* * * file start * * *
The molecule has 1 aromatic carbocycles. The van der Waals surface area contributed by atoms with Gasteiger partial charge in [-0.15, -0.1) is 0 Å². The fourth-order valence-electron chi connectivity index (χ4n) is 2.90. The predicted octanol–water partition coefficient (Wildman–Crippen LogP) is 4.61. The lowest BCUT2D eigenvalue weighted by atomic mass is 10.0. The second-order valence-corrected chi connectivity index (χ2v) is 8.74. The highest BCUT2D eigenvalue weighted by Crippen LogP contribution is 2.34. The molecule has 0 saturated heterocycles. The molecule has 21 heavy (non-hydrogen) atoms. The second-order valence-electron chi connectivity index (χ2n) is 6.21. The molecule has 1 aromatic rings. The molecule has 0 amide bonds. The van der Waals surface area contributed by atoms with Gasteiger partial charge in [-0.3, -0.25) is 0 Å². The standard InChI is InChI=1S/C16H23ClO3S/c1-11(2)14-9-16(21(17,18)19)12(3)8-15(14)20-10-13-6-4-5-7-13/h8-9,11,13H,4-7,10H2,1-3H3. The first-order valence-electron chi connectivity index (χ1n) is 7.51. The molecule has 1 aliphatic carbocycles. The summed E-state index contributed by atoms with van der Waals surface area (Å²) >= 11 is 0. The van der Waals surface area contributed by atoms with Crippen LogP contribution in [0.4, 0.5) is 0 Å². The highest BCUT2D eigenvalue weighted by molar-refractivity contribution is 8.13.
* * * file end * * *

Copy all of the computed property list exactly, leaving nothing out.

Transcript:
The molecule has 1 aromatic carbocycles. The van der Waals surface area contributed by atoms with Gasteiger partial charge in [-0.15, -0.1) is 0 Å². The fourth-order valence-electron chi connectivity index (χ4n) is 2.90. The predicted octanol–water partition coefficient (Wildman–Crippen LogP) is 4.61. The lowest BCUT2D eigenvalue weighted by atomic mass is 10.0. The second-order valence-corrected chi connectivity index (χ2v) is 8.74. The highest BCUT2D eigenvalue weighted by Crippen LogP contribution is 2.34. The molecule has 0 saturated heterocycles. The molecule has 21 heavy (non-hydrogen) atoms. The second-order valence-electron chi connectivity index (χ2n) is 6.21. The molecule has 1 aromatic rings. The molecule has 0 amide bonds. The van der Waals surface area contributed by atoms with Gasteiger partial charge in [-0.3, -0.25) is 0 Å². The standard InChI is InChI=1S/C16H23ClO3S/c1-11(2)14-9-16(21(17,18)19)12(3)8-15(14)20-10-13-6-4-5-7-13/h8-9,11,13H,4-7,10H2,1-3H3. The first-order valence-electron chi connectivity index (χ1n) is 7.51. The molecule has 1 aliphatic carbocycles. The summed E-state index contributed by atoms with van der Waals surface area (Å²) >= 11 is 0. The van der Waals surface area contributed by atoms with Crippen LogP contribution in [0.4, 0.5) is 0 Å². The highest BCUT2D eigenvalue weighted by molar-refractivity contribution is 8.13.